Lord Carlile QC, a former independent reviewer of terrorism legislation and a member of the Parliamentary Committee for Iran Freedom, has lobbied to have the People’s Mujahideen of Iran removed from a list of banned terrorist organisations.
‘They are a credible opposition to the regime,’ he said. ‘To call them a cult is like saying that any political party is a cult.
Widely Cited Government Study on Iranian Spies ‘Pulled for Revisions’
Iranian Intelligence Minister Heidar Moslehi briefs journalists after a meeting in Tehran on May 21, 2011. A widely cited government study on Iran's intelligence ministry has been taken down. (Atta Kenare/AFP/Getty Images)
An official with the Library of Congress says a widely cited but poorly sourced report his office did on Iran's intelligence ministry has been pulled from circulation.
"The report was pulled for revisions after the Division staff identified a passage that should have been caveated but was missed in the initial reviews," said Federal Research Division chief David Osborne in an email. "The report will be re-posted when revised."
Osborne declined to specify the passage in question. It might have had nothing to do with the 30,000 figure.
Another section of the report prompted a married couple branded as spies for Iran to consider legal action.
The report that a British woman and her Iranian-born husband are operatives for Iran's intelligence ministry. The husband, , is a former-member-turned-fierce-critic of the Mujahadin-e Khalq (MEK), a small exile group that has long fought the government of Iran and was recently from the U.S. government's list of terrorist organizations.
The report even includes their pictures:
The Zucker piece in turn cites a 2005 post on another called iranterror.com. That site also states Khodabandeh and his wife are operatives for Iranian intelligence, but does not offer any sources or evidence.
Even though it relied on questionable sourcing, the report effectively extended the imprimatur of the U.S. government to the claim that the couple are spies.
Asked about the various criticisms of the report, Pentagon spokeswoman Anne Edgecomb told ProPublica: "We believe its findings will enrich the discussions and concepts of policy makers."
She declined to comment further.
The MEK's official website seized on the government report this month, publishing claiming that "a recent investigative report by [the] Pentagon ... revealed that Anne and Massoud Khodabandeh are agents of the mullahs' Ministry of Intelligence and Security."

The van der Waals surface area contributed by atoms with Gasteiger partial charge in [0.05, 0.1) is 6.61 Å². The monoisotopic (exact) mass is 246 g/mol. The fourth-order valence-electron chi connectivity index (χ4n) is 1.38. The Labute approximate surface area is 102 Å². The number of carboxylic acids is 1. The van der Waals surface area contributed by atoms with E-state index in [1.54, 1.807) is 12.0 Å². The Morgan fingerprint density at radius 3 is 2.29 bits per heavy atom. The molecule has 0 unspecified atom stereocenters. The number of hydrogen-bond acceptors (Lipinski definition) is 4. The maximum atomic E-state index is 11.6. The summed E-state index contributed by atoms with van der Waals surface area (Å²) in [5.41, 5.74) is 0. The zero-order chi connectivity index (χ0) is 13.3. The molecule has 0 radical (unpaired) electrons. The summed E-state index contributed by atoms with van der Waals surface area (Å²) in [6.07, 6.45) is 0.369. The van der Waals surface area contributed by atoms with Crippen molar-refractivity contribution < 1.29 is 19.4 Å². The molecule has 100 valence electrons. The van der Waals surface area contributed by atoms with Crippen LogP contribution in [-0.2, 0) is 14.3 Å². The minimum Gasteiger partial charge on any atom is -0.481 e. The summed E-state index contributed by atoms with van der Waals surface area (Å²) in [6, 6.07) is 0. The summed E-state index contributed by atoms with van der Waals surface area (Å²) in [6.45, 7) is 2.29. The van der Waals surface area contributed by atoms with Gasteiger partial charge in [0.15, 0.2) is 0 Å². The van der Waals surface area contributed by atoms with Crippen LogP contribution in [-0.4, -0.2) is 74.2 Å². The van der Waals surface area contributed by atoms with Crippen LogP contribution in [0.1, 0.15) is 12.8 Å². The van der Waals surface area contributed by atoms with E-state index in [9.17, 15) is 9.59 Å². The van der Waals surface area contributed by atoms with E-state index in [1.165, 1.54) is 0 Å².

Khodabandeh and his wife, Anne, who also worked with the MEK in the 1980s and 90s, were incensed by the government report.
"Everything they've said is just made up," Anne Khodabandeh told ProPublica.
Massoud Khodabandeh wrote a response on Huffington Post blasting the report for its reliance on pro-MEK sources. The couple, who are based in the United Kingdom, run an anti-MEK and consider the group a dangerous cult. (That charge that has been by some outside observers but by the MEK.)
The study claims that after Khodabandeh left the MEK in 1996, he and Anne "agreed to work for [Iran's intelligence ministry] and spy on MEK." It claims that the intelligence ministry used threats against Khodabandeh's family in Tehran to compel the couple to cooperate.
Earlier this month, Anne Khodabandeh emailed Osborne, the Federal Research Division chief, saying that "my solicitor would like to know the actual provenance of the report for further action." Osborne responded that the report had been pulled down for (again unspecified) revisions.
"The fact that the document was leaked to [Washington Free Beacon reporter] Mr. Bill Gertz or otherwise publicized is not the fault of the Library of Congress," Osborne wrote Jan. 9. "It is not and will not be posted to any Library of Congress site."
Anne Khodabandeh told ProPublica she and her husband are holding off on legal action at this point because of the potential expense involved, and the fact that the report does not name its author.